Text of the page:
Meaningless Drivel is fun!*
The moose likes Programmer Certification (SCJP/OCPJP) and the fly likes Why is the code giving compiler error Big Moose Saloon
  Search | Java FAQ | Recent Topics | Flagged Topics | Hot Topics | Zero Replies
Register / Login


Win a copy of OCM Java EE 6 Enterprise Architect Exam Guide this week in the OCMJEA forum!
JavaRanch » Java Forums » Certification » Programmer Certification (SCJP/OCPJP)
Bookmark "Why is the code giving compiler error" Watch "Why is the code giving compiler error" New topic
Author

Why is the code giving compiler error

Dean Jones
Ranch Hand

Joined: Dec 29, 2007
Posts: 129


Can someone please explain why Line 1 gives a comliler error.
source: http://java.sun.com/docs/books/tutorial/java/generics/QandE/generics-answers.html

Explanation give is:
The compiler doesn't know the type of animal stored in house so the setAnimal method cannot be used, which I didnot understand, can someone please explain.
Sunny Jain
Ranch Hand

Joined: Jul 23, 2007
Posts: 433

first of all you must be know that..compiler always check the reference Type of house..since at the creation time you have not declared it..!!!
so till this time compiler doesn't know the value of E..!!
at line 1: you are assigning : E x = new Cat(); ?? Here compiler doesn't know the value of E ?? it doesn't know about the animal...so complaining you the same..!!

since we know that (new Cat() ) --> belongs to Cat..!! so why not compiler..!! we can make the compiler to deduce the class information..!!
but for this we have to modify the method declaration something like this:

public void < E > setAnimal( E x ) { }

I hope this will work now..!!


Thanks and Regards,
SCJP 1.5 (90%), SCWCD 1.5 (85%), The Jovial Java, java.util.concurrent tutorial
Serg Masow
Ranch Hand

Joined: Dec 17, 2007
Posts: 49
Hi all,

Sunny did you try to compile your code? It doesn't work.
The declaration public void < E > setAnimal( E x ) { }
is not valid because the generic type should be placed before return type. The declaration public < E > void setAnimal( E x ) { } would be valid. But there is an another problem: the type E within the method can differ from the E type declared within the class so you cannot assign animal = x. Your suggestion is wrong.

Now back to the original question. I think the problem is the wildcard <?> in the gereric type of reference variable house. To use use the method setAnimal() generic type <E> can't have a wildcard ? or ? extends Foo or ? super Foo. You can just use house with exact type <Cat> or without type at all. If you also change the line
AnimalHouseGeneric<?> house = new AnimalHouseGeneric<Cat>();
to
AnimalHouseGeneric<Cat> house = new AnimalHouseGeneric<Cat>();
or
AnimalHouseGeneric house = new AnimalHouseGeneric<Cat>();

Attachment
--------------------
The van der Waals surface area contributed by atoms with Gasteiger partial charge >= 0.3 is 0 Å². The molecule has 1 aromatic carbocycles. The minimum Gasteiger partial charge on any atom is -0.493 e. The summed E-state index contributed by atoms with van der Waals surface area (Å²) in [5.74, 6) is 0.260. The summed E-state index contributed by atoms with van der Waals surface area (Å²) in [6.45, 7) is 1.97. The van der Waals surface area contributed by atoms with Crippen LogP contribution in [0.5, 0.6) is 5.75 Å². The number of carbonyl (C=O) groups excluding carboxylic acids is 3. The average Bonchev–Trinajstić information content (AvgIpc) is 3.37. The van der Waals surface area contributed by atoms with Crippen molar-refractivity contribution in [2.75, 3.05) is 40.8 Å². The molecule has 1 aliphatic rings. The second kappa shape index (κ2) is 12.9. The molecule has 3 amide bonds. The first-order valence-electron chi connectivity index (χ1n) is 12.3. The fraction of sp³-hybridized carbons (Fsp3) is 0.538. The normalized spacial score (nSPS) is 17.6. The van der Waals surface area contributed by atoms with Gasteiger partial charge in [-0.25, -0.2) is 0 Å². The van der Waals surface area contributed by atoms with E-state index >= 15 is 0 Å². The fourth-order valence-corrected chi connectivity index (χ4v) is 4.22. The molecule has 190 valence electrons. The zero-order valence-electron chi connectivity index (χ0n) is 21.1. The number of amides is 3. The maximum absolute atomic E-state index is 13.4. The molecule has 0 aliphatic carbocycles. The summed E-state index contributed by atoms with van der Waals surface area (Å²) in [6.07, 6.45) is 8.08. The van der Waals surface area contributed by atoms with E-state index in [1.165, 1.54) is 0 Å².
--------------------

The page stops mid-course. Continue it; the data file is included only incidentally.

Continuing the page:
the code compiles without problem.


SCJP 6.0 [95%] OCP EJBD 6.0 [93%]
Dean Jones
Ranch Hand

Joined: Dec 29, 2007
Posts: 129
Thanks Serg, so the moral is anytime we use a method like:
which do not accept a wild card as its parameters, we cannot pass something like

to the methods as parameters.
[ January 31, 2008: Message edited by: Dean Jones ]
ramchandra sugasi
Greenhorn

Joined: Jan 16, 2008
Posts: 10
you could get the best insight into java generics from the following link:

http://java.sun.com/j2se/1.5/pdf/generics-tutorial.pdf

The best things are that it's just 23 pages and is written by
Gilad Bracha, person from Sun Microsystems.

Try to write the programs in examples in the pdf and you will learn better.
As you read on, just dont spoil your minds as you know that Java
can still be understood without complete knowledge of generics.
Serg Masow
Ranch Hand

Joined: Dec 17, 2007
Posts: 49
Hi ramchandra,

thanks a lot for the link.
Dinesh Tahiliani
Ranch Hand

Joined: Aug 06, 2007
Posts: 486
Hello Ranchesrs,

i have modify the code little bit

public class AnimalHouseGeneric<E>
{
private E animal; //dec 1
public void setAnimal(Animal dog) // method 1
{
animal = (E) dog;
}
public E getAnimal() // method 2
{
return animal;
}

public static void main(String args[])
{
AnimalHouseGeneric<Cat> house = new AnimalHouseGeneric<Cat>();
//AnimalHouseGeneric house = new AnimalHouseGeneric<Cat>();

house.setAnimal(new Dog()); // line1
Cat c = house.getAnimal();
System.out.println(c);
}
}
class Animal
{

}
class Cat extends Animal
{
}
class Dog extends Animal
{
}

Can you tell me what has been declare in dec 1 and i have modify method 1 why we need it to cast to E ?

Can you please expalin me little in detail?

Thanks in advance..



Thanks<br />Dinesh
Dean Jones
Ranch Hand

Joined: Dec 29, 2007
Posts: 129
We need to cast because, "E" could be any type, not necessarily of type animal.
Dinesh Tahiliani
Ranch Hand

Joined: Aug 06, 2007
Posts: 486
Thanks for reply,
But i have read in k&b that "E" stands from element and "T" stands fro Type.
Is this question related to this ?

Please shed some lights on this ?


 
I agree. Here's the link: http://aspose.com/file-tools
 
subject: Why is the code giving compiler error